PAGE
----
Friday, December 23, 2016

And You Thought Skynet Was A Scary Threat

I have another, "you really want to read this", recommendation for another of Daniel Suarez's books: "Kill Decision".

Once again he puts a thrilling, plausible combination of technology, and a scenario that, after you get into it, you're going to start looking over your shoulder for signs of; all with a list of characters, and plot development that keep you on the edge of your seat.

What he presents us with here is a logical extension of what is already happening: ever proliferating drone aircraft operations, inherent limits in not only how you staff operations people to keep them going, but also of bandwidth saturation with all of the control links to keep remote control machines doing useful things, creating pressure for alternative control schemes. And into that he adds the other logical extension of already in use, software implementations of the autonomous control strategies of insects like the Weaver ant (that companies like Amazon are using to control the logistics of products to and from regional fulfillment centers).

This is where you get thrown into a new realm of buzzwords, and technical details. Things like "stigmergy," "stigmergic propagation rates," and self dispersive communication channels that mimic neurons for weighted input signals. A realm where the autonomous agents use simple sets of signal based actions to create self organizing, dynamic strategy sets for the swarm as a whole. Cheap agents in this case, easily assembled from off the shelf, commercial components, that not only provide three dimensional mobility, but, once weaponized, create killing swarms that are scary on a whole new level (where even an aircraft carrier battle group is threatened).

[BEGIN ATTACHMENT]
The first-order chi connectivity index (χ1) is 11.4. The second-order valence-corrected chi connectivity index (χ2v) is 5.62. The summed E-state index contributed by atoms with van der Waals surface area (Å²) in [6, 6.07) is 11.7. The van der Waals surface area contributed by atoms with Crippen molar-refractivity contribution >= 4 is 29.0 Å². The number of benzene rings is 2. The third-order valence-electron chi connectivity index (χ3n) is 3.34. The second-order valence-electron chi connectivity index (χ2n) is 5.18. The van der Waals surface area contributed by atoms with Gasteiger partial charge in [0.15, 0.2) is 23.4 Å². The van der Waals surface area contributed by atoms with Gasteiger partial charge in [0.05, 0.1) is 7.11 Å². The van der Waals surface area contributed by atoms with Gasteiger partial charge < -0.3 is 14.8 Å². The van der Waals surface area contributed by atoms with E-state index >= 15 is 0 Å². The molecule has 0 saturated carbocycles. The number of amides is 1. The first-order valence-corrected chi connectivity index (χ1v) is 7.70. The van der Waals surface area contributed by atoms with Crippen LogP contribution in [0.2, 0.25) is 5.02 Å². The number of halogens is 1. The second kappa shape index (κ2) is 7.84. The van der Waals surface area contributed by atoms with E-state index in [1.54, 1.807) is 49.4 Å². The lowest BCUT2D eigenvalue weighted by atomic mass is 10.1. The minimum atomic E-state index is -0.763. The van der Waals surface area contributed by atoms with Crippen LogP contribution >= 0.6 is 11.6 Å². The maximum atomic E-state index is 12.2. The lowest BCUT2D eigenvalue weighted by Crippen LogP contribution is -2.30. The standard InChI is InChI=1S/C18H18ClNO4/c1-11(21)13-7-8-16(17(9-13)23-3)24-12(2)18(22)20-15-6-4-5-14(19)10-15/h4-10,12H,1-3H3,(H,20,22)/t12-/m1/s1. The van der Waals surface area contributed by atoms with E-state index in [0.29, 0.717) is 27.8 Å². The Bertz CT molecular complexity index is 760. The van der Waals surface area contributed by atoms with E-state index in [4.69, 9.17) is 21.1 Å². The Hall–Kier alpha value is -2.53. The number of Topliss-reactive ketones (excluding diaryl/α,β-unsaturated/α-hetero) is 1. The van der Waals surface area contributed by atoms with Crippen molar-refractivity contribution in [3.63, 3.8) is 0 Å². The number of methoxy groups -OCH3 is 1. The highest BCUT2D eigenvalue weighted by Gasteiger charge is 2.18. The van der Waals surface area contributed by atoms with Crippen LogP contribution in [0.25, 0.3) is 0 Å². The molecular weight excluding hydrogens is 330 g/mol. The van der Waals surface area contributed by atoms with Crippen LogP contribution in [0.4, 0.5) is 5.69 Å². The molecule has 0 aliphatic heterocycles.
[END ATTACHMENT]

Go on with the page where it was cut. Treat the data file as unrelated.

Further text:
And as scary as the swarms are presented here, challenging a crew of top notch Spec Ops people, what's even scarier is the larger implications of warfare conducted in this manner. Warfare suddenly freed of the age old limitations of the human element; No combatant body counts. No standing armies required. And the ability to be applied with complete secrecy as to who is the actual attacker. If you add to that a targeting capability that uses all of the data collection of our new "big data" world, and the analytic capabilities that provides, and you get a police state with a big stick that would have made Orwell shit his pants.

I mean, just think about it. With everything you do now identifying you in so many ways, making it possible to not only know where you are in a given moment, but also where you're likely to be in the future. They won't need thugs in the night to come knocking down doors, and throwing a sack over your head to disappear you. Just a quiet drone to fire a silenced weapon of some sort. And there wouldn't be anyway to know who was actually behind the attack.

I swear now, I'm beginning to feel like Tommy Lee Jones's character in the movie "No Country For Old Men." Only in this context, though, it's not just the increasing ruthlessness of actors in a particular theater of our war on drugs that is so daunting, it is the whole matrix of increasing threat scenarios that faster changing technology, increasing greed, and/or lust for power, and a planet of decreasing resources, and ever larger populations, provides. So many aspects. So many technical details. And all of it interacting ever more complexly. And even more perverse, I guess, is that so much of it can be just as entertaining as it is frightening.